Facing the Wind: Protecting the Environment through Education and Action
4/9/2014, 3 p.m.
As the world prepares to commemorate Earth Day 2014 (April 22), the Informer begins a series of print and e-articles to raise awareness of the destruction everyday industrial and human activity has on the health of the Earth and our natural environment. In addition to presenting prudent information on greenhouse gases, climate changes, and tips to lessening (or halting) the damage, our examination will include the impact of poverty and race-based environmental injustice on the health of the nation. — Shantella Y. Sherman, Editor, Special Section
The Earth’s temperature depends on the balance between energy entering and leaving the planet’s system. When incoming energy from the sun is absorbed by the Earth system, Earth warms. When the sun’s energy is reflected back into space, Earth avoids warming. When energy is released back into space, Earth cools. Many factors, both natural and human, can cause changes in Earth’s energy balance, including, changes in the greenhouse effect, which affects the amount of heat retained by Earth’s atmosphere; Variations in the sun’s energy reaching Earth; and Changes in the reflectivity of Earth’s atmosphere and surface.
Scientists have pieced together a picture of Earth’s climate, dating back hundreds of thousands of years, by analyzing a number of indirect measures of climate such as ice cores, tree rings, glacier lengths, pollen remains, and ocean sediments, and by studying changes in Earth’s orbit around the sun.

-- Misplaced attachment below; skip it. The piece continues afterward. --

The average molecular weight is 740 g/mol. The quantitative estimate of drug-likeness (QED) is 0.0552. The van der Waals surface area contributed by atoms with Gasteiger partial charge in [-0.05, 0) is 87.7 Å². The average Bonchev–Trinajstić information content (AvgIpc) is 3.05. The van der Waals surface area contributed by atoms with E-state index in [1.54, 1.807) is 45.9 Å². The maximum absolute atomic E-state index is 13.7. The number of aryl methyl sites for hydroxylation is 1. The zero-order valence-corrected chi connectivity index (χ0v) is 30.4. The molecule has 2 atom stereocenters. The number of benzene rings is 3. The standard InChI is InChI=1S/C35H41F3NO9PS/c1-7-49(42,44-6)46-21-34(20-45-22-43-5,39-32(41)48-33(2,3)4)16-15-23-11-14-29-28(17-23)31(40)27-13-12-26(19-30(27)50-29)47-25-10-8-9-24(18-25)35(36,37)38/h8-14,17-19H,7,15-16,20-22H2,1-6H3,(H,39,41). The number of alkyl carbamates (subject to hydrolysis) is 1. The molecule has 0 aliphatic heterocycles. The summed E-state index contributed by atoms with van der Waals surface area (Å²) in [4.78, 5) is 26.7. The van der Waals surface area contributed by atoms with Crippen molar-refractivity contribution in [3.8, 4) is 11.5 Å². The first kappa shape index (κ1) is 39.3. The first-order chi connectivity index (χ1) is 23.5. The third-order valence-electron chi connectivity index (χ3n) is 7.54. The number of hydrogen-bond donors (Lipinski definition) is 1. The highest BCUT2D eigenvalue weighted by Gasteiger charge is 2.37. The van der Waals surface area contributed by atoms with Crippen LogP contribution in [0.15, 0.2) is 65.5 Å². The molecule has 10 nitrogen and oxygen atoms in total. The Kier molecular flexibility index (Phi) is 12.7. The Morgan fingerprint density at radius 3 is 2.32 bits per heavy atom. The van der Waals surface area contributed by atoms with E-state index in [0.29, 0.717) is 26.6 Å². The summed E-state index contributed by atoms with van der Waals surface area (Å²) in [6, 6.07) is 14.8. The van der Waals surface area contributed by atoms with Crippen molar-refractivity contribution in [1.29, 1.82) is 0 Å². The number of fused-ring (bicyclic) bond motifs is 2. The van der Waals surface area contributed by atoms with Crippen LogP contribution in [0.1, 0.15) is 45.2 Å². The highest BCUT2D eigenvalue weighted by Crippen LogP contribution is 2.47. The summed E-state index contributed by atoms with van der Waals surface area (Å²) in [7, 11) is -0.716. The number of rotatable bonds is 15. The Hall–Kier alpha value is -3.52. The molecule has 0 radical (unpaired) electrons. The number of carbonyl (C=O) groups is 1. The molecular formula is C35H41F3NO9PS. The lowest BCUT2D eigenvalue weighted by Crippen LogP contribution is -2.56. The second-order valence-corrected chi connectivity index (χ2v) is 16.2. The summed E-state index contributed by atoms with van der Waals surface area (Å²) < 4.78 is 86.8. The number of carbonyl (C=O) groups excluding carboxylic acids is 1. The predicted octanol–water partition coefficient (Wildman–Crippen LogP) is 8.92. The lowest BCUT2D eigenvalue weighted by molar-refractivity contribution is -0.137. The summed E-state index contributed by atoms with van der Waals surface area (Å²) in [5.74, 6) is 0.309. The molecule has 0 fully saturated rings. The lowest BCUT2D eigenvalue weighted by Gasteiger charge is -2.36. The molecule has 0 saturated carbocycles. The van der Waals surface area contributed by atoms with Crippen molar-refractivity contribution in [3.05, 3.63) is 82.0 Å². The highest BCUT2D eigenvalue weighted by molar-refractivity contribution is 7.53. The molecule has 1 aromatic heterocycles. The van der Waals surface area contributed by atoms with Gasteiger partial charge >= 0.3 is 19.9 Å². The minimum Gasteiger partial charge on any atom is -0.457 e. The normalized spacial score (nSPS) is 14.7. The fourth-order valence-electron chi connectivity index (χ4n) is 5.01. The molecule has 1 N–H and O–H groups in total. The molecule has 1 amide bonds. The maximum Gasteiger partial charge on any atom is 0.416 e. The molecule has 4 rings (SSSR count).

The historical record shows that the climate system varies naturally over a wide range of time scales. In general, climate changes prior to the Industrial Revolution in the 1700s can be explained by natural causes, such as changes in solar energy, volcanic eruptions, and natural changes in greenhouse gas (GHG) concentrations.
Recent climate changes, however, cannot be explained by natural causes alone. Research indicates that natural causes are very unlikely to explain most observed warming, especially warming since the mid-20th century. Rather, human activities can very likely explain most of that warming.
The power of a process to alter the climate is estimated by its “radiative forcing,” the change in the Earth’s energy balance due to that process. Some climate forcings are positive, causing globally averaged warming, and some are negative, causing cooling. Some, such as from increased CO2 concentration, are well known; others, such as from aerosols, are more uncertain. The slide shows a relatively small net change in energy from the Sun, large positive changes in energy from greenhouse gas emissions from human activities, and negative changes in energy from aerosols in the atmosphere. The net effect of human activities is positive (an increase in net energy).
Radiative Forcing is a measure of the influence of a particular factor (e.g. greenhouse gases (GHGs), aerosols, or land use changes) on the net change in Earth’s energy balance. On average, a positive radiative forcing tends to warm the surface of the planet, while a negative forcing tends to cool the surface.
GHGs have a positive forcing because they absorb energy radiating from Earth’s surface, rather than allowing it to be directly transmitted into space. This warms the atmosphere like a blanket. Aerosols, or small particles, can have a positive or negative radiative forcing, depending on how they absorb and emit heat or reflect light. For example, black carbon aerosols have a positive forcing since they absorb sunlight. Sulfate aerosols have a negative forcing since they reflect sunlight back out into space.